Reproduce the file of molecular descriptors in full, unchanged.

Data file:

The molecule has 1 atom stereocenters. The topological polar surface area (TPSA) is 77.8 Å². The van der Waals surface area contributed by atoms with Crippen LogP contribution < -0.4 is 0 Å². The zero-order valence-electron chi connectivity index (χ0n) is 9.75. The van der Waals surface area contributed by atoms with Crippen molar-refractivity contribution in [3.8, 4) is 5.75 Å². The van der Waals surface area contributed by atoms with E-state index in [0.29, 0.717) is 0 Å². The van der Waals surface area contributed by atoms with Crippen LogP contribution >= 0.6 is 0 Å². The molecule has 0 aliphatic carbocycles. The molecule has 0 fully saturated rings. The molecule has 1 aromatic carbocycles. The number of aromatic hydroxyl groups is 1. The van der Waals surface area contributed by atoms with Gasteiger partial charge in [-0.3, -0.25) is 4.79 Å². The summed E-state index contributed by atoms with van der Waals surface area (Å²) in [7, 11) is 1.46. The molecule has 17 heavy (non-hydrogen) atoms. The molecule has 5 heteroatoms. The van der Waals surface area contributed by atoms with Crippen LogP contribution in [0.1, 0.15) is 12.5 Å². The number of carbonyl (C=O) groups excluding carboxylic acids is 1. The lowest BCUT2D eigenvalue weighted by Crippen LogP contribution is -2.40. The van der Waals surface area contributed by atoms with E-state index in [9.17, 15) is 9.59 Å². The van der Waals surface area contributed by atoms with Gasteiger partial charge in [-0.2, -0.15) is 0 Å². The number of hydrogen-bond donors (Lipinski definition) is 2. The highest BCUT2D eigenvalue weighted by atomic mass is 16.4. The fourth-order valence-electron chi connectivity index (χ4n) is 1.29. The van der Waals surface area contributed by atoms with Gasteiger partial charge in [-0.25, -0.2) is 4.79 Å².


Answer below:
The molecule has 1 atom stereocenters. The topological polar surface area (TPSA) is 77.8 Å². The van der Waals surface area contributed by atoms with Crippen LogP contribution < -0.4 is 0 Å². The zero-order valence-electron chi connectivity index (χ0n) is 9.75. The van der Waals surface area contributed by atoms with Crippen molar-refractivity contribution in [3.8, 4) is 5.75 Å². The van der Waals surface area contributed by atoms with E-state index in [0.29, 0.717) is 0 Å². The van der Waals surface area contributed by atoms with Crippen LogP contribution >= 0.6 is 0 Å². The molecule has 0 aliphatic carbocycles. The molecule has 0 fully saturated rings. The molecule has 1 aromatic carbocycles. The number of aromatic hydroxyl groups is 1. The van der Waals surface area contributed by atoms with Gasteiger partial charge in [-0.3, -0.25) is 4.79 Å². The summed E-state index contributed by atoms with van der Waals surface area (Å²) in [7, 11) is 1.46. The molecule has 17 heavy (non-hydrogen) atoms. The molecule has 5 heteroatoms. The van der Waals surface area contributed by atoms with Crippen LogP contribution in [0.1, 0.15) is 12.5 Å². The number of carbonyl (C=O) groups excluding carboxylic acids is 1. The lowest BCUT2D eigenvalue weighted by Crippen LogP contribution is -2.40. The van der Waals surface area contributed by atoms with E-state index in [9.17, 15) is 9.59 Å². The van der Waals surface area contributed by atoms with Gasteiger partial charge in [-0.2, -0.15) is 0 Å². The number of hydrogen-bond donors (Lipinski definition) is 2. The highest BCUT2D eigenvalue weighted by atomic mass is 16.4. The fourth-order valence-electron chi connectivity index (χ4n) is 1.29. The van der Waals surface area contributed by atoms with Gasteiger partial charge in [-0.25, -0.2) is 4.79 Å².